Saturday, April 14, 2007

Conscientious objection - a civil right not to participate in an illegal war

Should citizens of the United States be legally exempt from paying that portion of their federal income taxes that would be applied to the Department of Defense budget in a time of war if a citizen is a conscientious objector to war:

  1. as determined by the same legally adopted criteria applied to conscientious objectors in the military, which is “a person who objects to participation in all forms of war, and whose belief is based on a religious, moral or ethical belief system”; or
  2. because the legality of a war is in doubt, that within a citizen’s conscionable understanding, he/she believes the war violates the Constitution and/or international treaties ratified by the US Congress and signed by the President into law.

Unknown to most Americans, there is a movement to address this question in regard to the first already established definition of conscientious objector. The National Campaign for a Peace Tax Fund is lobbying for a re-introduction of the Religious Freedom Peace Tax Fund Act into the 109th Congress. This proposed legislation has roots going back to 1971. However, it is centered upon the affirming the religious freedom of taxpayers who are conscientiously opposed to participation in all wars. Current legislative efforts do not propose to expand the idea to objections on the basis of a war being carried out in violation to the laws of the nation.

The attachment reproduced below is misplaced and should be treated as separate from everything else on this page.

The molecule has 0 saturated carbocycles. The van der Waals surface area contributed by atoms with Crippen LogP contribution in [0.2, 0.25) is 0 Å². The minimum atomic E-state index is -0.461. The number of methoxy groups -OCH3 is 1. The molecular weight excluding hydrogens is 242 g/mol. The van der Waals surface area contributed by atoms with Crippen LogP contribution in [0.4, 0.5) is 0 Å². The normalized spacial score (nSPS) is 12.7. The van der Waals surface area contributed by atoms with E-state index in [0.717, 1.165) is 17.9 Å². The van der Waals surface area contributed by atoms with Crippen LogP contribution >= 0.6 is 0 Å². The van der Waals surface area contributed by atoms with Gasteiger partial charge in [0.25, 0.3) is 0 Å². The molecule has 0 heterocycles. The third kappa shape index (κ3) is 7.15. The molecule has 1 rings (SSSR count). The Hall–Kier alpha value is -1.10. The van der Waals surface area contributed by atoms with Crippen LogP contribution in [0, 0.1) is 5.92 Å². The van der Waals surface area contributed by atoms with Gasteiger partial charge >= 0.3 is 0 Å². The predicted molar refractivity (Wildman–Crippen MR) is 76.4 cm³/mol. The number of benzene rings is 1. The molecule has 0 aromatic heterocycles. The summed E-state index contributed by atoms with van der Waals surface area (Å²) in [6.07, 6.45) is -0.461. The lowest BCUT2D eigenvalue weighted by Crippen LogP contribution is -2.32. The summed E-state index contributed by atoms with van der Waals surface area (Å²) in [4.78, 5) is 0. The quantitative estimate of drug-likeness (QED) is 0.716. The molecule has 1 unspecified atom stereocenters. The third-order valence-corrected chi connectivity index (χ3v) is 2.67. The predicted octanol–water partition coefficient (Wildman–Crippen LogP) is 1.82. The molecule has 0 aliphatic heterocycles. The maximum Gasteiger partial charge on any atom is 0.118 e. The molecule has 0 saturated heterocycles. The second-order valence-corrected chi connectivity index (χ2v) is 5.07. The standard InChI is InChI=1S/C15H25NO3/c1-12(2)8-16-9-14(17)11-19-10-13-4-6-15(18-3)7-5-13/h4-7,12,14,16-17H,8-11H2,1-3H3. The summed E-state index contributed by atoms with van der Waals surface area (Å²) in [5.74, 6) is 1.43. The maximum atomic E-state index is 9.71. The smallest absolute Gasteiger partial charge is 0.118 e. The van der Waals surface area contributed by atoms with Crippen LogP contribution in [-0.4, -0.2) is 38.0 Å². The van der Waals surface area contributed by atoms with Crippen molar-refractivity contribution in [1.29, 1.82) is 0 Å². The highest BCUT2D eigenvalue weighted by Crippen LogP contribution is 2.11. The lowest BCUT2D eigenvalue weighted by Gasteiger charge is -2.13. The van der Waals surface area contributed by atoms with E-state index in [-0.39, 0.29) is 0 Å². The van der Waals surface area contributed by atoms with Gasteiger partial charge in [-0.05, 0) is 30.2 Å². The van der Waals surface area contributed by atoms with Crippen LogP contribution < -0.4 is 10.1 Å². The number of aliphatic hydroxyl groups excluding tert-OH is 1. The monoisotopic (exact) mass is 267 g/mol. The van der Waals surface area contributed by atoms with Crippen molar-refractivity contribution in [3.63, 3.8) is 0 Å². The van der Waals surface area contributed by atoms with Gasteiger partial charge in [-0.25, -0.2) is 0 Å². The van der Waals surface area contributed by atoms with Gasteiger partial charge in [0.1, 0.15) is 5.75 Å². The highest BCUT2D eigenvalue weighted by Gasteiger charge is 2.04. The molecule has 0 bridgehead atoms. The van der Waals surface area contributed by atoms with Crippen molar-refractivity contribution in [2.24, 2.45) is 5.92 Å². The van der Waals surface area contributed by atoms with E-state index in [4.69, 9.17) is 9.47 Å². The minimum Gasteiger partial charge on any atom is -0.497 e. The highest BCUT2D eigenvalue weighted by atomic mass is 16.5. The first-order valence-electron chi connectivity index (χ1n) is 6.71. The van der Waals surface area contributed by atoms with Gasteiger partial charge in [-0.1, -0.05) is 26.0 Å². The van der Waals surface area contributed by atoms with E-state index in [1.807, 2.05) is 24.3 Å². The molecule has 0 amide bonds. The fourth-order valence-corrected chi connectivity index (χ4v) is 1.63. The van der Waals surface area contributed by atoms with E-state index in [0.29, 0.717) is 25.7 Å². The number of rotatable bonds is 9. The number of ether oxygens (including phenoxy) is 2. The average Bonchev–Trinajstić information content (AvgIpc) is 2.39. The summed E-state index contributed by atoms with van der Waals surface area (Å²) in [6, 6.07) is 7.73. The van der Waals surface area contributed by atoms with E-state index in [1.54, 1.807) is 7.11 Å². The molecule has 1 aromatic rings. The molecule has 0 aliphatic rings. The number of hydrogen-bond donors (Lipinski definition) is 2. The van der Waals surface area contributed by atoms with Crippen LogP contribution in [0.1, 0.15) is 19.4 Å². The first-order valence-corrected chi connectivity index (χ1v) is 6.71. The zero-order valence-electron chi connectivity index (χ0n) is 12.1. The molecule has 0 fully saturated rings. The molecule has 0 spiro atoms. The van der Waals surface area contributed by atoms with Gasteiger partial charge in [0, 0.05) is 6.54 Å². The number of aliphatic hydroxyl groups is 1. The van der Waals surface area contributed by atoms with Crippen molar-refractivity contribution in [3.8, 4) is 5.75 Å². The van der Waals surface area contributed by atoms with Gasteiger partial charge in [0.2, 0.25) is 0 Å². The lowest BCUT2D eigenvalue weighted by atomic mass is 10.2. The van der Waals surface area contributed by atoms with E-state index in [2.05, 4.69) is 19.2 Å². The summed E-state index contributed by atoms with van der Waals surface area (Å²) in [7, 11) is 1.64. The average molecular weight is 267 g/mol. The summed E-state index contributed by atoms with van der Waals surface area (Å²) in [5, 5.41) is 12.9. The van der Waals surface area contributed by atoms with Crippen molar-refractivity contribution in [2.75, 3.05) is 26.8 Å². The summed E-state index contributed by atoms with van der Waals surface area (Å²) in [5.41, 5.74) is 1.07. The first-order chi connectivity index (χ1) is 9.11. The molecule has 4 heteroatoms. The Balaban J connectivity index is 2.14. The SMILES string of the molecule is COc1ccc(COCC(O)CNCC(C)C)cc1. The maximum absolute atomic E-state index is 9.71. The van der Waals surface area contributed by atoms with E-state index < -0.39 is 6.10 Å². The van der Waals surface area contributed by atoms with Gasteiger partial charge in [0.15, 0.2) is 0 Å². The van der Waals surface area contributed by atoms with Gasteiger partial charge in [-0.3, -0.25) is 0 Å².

Where does that leave people opposed to our nation’s illegitimate military actions in other nations, most particularly the current war in Iraq? We are essentially left to the conscientious decision to either engage in forms of protest while submitting to the state and/or commit acts of civil disobedience.

Henry David Thoreau is often thought of as the first champion of civil disobedience. In 1849 his essay titled Resistance to Civil Government was published. Very much like today’s antiwar activists, Thoreau was concerned about the legitimacy of a war waged by his nation and the tax dollars he paid to support it.

The Mexican-American War broke out in 1846. When President James K. Polk asked Congress to declare war, he claimed that Mexico had “invaded our territory and shed American blood upon the American soil.” The battle he referred to actually took place near the Rio Grande River, today the border between Texas and Mexico, but at the time it was land both nations claimed. Many Americans believed Polk deliberately provoked the Mexicans by sending troops into territory the nation understood was between the disputed boundaries.

Thoreau wrote that the war was “the work of comparatively a few individuals using the standing government as their tool”. He refused to pay taxes as a symbolic gesture of opposition to the war. His act of “civil disobedience” led to his arrest and a night in jail.

Although Thoreau acted alone, the collective goal of civil disobedience is aimed at providing a legal remedy to the system and laws believed to be unjust. The civil rights movement of the 60s, led by Martin Luther King, and Mahatma Gandhi’s independence movement in India, are two of the most successful examples of the power of civil disobedience to accomplish its objectives.